Welcome back to the Creative Life Adventure.
I’m in the final editing stages for my short novel that I’ve written about previously. It’s a simple, character-driven book called Moral Compass that I plan to self-publish for Amazon Kindle (and maybe Apple, I still need to research that platform).
Of course, I’ve read through the book several times, maybe more than is necessary because I don’t have the budget for a professional editor. As part of my final stage of revisions, I started to read through one last time to focus intently on potential spelling and grammar issues. I’m the kid who got straight A’s on spelling quizzes back in grade school, so I tend to be a little over-confident in this area.
Before I did that final reading, however, it occurred to me that I don’t make much use of the automatic spell-checker in my word processing software (I’m using OpenOffice, but all programs have some kind of spell-check function, including the WordPress application I’m using right now). Questionable words had already been underlined in red by the software all along, making it easier for me to tune them out. Just to be safe, I decided to run a spell-check on the full document.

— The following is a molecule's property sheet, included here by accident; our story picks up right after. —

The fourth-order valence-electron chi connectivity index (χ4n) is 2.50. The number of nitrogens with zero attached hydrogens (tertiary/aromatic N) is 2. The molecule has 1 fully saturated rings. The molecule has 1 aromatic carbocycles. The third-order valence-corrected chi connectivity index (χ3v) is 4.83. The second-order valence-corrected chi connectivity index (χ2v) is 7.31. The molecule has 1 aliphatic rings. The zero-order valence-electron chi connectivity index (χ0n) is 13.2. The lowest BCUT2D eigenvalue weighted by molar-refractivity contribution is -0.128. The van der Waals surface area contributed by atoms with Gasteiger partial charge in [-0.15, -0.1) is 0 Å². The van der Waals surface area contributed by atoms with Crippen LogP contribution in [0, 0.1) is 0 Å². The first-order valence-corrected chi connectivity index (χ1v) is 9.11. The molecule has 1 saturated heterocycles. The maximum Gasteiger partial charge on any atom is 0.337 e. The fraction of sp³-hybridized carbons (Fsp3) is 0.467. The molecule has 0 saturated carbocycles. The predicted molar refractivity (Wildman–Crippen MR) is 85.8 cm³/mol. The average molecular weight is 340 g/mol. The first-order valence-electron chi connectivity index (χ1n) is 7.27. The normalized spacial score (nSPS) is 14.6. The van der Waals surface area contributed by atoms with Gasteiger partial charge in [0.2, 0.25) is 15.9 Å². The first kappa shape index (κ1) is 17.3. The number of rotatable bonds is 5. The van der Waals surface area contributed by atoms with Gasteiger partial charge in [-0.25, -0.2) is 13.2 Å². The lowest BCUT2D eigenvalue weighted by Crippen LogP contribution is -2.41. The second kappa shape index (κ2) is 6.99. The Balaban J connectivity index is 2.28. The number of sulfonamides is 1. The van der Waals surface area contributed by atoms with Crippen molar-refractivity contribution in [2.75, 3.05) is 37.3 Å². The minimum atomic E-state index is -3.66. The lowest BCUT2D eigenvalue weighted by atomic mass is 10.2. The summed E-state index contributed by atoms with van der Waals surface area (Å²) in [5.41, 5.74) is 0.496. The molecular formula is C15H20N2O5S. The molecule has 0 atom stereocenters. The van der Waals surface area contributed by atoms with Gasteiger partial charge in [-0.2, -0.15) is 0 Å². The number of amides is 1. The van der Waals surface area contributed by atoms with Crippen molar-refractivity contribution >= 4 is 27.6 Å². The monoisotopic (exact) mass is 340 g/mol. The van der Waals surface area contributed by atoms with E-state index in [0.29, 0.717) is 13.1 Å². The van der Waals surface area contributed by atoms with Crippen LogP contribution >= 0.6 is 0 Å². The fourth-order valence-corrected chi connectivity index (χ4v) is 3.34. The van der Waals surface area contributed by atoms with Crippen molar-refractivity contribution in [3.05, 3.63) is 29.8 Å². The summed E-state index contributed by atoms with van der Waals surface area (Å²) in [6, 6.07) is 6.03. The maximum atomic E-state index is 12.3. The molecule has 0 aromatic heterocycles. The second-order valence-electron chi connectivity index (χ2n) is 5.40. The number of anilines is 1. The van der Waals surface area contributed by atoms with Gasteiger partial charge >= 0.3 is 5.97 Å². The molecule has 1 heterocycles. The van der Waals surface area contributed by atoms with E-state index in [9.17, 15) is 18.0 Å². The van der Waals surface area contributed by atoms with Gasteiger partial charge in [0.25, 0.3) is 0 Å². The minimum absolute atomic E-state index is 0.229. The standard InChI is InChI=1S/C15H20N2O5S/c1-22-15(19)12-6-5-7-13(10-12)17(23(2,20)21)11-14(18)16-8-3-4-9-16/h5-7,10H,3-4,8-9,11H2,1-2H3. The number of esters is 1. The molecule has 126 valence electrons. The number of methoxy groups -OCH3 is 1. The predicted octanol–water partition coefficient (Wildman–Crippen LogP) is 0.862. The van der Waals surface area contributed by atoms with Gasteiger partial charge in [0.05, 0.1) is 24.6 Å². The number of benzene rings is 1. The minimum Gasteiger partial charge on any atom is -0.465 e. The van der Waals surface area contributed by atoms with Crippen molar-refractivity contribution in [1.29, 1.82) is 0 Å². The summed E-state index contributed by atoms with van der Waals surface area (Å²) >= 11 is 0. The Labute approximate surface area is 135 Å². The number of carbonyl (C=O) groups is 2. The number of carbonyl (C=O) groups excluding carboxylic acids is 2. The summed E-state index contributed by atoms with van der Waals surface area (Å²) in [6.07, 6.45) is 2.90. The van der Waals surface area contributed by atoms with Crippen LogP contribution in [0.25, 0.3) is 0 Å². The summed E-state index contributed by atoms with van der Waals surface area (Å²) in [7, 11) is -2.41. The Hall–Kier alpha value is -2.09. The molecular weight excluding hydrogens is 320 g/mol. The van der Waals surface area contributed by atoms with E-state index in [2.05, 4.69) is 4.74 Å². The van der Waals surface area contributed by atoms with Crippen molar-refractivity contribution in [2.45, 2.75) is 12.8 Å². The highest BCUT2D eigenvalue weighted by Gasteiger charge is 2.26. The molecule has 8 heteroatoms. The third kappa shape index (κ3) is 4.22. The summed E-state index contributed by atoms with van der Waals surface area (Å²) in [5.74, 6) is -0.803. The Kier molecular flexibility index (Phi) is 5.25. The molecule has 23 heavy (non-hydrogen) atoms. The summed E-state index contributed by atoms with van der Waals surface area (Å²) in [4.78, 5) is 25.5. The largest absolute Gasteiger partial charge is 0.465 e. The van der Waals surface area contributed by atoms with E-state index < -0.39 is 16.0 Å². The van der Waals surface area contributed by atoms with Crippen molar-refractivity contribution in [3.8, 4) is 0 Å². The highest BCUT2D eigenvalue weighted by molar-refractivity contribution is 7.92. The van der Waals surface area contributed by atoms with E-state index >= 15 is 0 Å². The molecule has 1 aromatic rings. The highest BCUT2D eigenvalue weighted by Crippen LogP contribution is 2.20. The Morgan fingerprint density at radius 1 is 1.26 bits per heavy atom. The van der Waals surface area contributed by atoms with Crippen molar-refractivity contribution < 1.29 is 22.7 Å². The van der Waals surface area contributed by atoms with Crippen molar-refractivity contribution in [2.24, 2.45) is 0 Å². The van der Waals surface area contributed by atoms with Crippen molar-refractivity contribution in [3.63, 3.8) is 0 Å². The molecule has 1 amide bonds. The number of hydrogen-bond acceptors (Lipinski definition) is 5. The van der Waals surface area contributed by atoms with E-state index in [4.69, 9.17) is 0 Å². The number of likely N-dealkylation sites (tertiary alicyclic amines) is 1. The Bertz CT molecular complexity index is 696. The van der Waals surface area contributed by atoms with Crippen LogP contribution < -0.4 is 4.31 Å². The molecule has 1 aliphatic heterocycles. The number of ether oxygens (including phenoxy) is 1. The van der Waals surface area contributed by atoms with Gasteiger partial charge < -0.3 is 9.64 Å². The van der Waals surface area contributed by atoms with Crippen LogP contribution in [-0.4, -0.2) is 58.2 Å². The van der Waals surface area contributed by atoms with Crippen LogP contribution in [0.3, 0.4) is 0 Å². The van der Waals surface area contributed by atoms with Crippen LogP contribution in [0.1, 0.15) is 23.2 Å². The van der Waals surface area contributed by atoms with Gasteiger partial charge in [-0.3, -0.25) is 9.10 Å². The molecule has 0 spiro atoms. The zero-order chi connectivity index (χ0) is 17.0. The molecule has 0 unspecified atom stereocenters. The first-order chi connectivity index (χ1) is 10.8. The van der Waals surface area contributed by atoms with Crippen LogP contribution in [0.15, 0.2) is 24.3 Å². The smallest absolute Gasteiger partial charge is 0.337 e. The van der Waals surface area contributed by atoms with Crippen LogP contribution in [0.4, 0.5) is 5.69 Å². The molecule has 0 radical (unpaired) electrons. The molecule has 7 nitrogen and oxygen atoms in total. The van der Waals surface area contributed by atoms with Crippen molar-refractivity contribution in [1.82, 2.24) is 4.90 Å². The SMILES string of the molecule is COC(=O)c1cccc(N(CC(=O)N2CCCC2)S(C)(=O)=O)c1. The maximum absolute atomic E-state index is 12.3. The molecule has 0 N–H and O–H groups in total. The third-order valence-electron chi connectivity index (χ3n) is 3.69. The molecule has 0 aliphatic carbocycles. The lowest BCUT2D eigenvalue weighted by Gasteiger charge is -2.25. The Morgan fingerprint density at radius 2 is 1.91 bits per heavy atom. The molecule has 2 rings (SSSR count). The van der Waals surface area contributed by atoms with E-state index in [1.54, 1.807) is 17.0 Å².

What a wise idea that turned out to be. I found several typos that I had already missed on several visual readings, including a couple of misspelled character names. Something I found even more interesting – the spell-checker flagged some words and phrases I had taken for granted but decided to research – for example, the difference between “grey” vs. “gray,” or whether it’s “redeye” gravy or “red eye” gravy (answer: both are often used interchangeably).
So, the moral is, make full use of the tools available to you. I will still complete a last visual reading of my manuscript, but I’m glad I used the software as it was intended and let it help me with the work. Conversely, don’t be a slave to that technology. The spell-checker flagged several words that I chose not to change, usually because they are common usage that my software’s dictionary simply didn’t recognize. For example, it may be obvious that the title of this blog post refers to the plural form of “base,” but it could easily be read as the plural of “basis.” That’s the kind of distinction an electronic spell-checker generally can’t make.
In other words, use the computer’s brain and your own brain together, instead of relying on only one. If you’re working on a project that others will see, whether in business or a creative work for the general public, it’s better to cover your bases than to release an error.